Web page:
After the timetable shambles a year ago, HADRAG made this argument:
Trans Pennine Express and Northern operate nearly all local and regional trains across the North of England. Each of these companies has its own team of train planners. Each must each bid for timetable slots to nationalised Network Rail, with its own train planning office in Milton Keynes (where knowledge of the needs of Brighouse or Sowerby Bridge may be limited). Three organisations, three timetabling offices, to plan a single network of services. Would it not be better to have one organisation, whether publicly or privately owned, planning service patterns and delivering a timetable that works across our northern sub-nation?
As a group HADRAG does not take a view on “renationalisation” versus continued private-sector involvement in the railway. But it is clear how having so many companies involved in running the railway can lead to inefficiency, increased costs and increased me to get anything done. Surely a devolved system that unites track and trains, and works with regional bodies like Transport for the North instead of distant Whitehall bureaucrats must be more efficient and more effective in delivering decent services for all? As it is, it seems like the whole timetable across the North is built around the need to get a relatively small number of TPE’s customers from North East England to Manchester Airport.
The Rail Review, chaired by Keith Williams, is looking at the whole organisation of British railways. A White Paper is expected in the Autumn.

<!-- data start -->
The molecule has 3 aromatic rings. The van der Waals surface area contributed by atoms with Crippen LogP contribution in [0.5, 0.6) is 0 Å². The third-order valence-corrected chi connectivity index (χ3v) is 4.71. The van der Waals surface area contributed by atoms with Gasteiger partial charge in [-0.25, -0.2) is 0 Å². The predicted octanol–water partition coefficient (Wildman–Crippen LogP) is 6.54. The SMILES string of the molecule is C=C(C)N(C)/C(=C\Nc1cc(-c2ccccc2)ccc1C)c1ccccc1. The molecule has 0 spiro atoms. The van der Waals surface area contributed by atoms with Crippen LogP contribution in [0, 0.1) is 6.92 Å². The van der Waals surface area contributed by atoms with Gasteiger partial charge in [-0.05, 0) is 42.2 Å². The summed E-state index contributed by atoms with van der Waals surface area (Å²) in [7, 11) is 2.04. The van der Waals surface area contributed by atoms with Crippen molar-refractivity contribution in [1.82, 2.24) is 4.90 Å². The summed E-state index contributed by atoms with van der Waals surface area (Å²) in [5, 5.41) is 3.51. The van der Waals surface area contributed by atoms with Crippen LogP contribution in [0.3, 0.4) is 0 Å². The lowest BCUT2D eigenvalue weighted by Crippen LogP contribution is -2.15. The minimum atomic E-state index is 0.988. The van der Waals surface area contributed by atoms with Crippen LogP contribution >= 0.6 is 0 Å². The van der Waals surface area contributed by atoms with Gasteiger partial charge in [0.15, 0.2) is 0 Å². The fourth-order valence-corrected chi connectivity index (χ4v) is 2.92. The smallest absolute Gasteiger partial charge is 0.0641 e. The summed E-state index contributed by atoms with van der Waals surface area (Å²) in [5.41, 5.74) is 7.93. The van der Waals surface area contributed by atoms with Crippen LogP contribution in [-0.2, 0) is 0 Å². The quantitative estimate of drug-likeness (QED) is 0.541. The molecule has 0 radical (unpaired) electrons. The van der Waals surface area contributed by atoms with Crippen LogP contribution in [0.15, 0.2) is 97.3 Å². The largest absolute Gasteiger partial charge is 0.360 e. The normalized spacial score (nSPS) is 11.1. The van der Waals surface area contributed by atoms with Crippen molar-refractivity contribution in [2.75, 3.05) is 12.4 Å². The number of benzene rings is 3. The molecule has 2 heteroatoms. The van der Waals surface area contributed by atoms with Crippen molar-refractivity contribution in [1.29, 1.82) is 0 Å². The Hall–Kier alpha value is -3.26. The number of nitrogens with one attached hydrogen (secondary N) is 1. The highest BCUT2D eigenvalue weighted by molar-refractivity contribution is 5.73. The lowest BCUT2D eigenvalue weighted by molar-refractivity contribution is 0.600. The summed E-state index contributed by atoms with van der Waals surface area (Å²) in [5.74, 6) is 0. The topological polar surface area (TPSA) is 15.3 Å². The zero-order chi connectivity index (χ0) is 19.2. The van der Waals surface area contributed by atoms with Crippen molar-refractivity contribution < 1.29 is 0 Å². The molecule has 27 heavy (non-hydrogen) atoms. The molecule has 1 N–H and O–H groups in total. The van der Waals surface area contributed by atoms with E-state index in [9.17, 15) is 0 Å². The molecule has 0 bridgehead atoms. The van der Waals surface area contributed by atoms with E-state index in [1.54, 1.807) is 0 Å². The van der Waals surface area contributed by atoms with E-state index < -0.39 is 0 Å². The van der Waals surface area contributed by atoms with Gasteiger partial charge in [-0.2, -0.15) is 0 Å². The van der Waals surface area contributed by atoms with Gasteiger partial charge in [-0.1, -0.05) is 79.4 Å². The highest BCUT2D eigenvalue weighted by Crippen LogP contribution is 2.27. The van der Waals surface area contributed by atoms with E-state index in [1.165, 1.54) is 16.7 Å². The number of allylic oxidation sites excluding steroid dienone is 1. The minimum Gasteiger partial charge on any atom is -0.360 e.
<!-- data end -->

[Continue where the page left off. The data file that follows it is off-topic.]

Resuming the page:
A railway for the common good
The proposals put to Williams by Paul Salveson’s Rail Reform Group would reintegrate rail opera ons at a regional level. It looks like a middle way between top-down nationalisa on and a flawed franchising model. The aim, star ng in the North, is “a railway for the common good”, with less call on the public purse, less pressure on Government to micro-manage, and higher quality, reliable services supporting economic regeneration of the regions. The brand “Lancashire & Yorkshire Railway” chimes well for those who know a bit of history and see lessons to be learned.
Be quick and have your say!
The Williams Rail Review remains open until 31 May. Anyone can make a submission via the government website. HADRAG contributed early on: see our Spring update. Feel free to support our views, and/or those of the Rail Reform Group, or just put forward your own.
Williams’s objectives talk about balancing the needs of passengers, taxpayers and wider society (including the environment). We say there should be no conflict. Yes, rail receives a high level of government support and passengers (themselves taxpayers) expect good service. Perhaps getting better value for taxpayers’ money should be about continuing to invest in improvement and turning more taxpayers into passengers.—JSW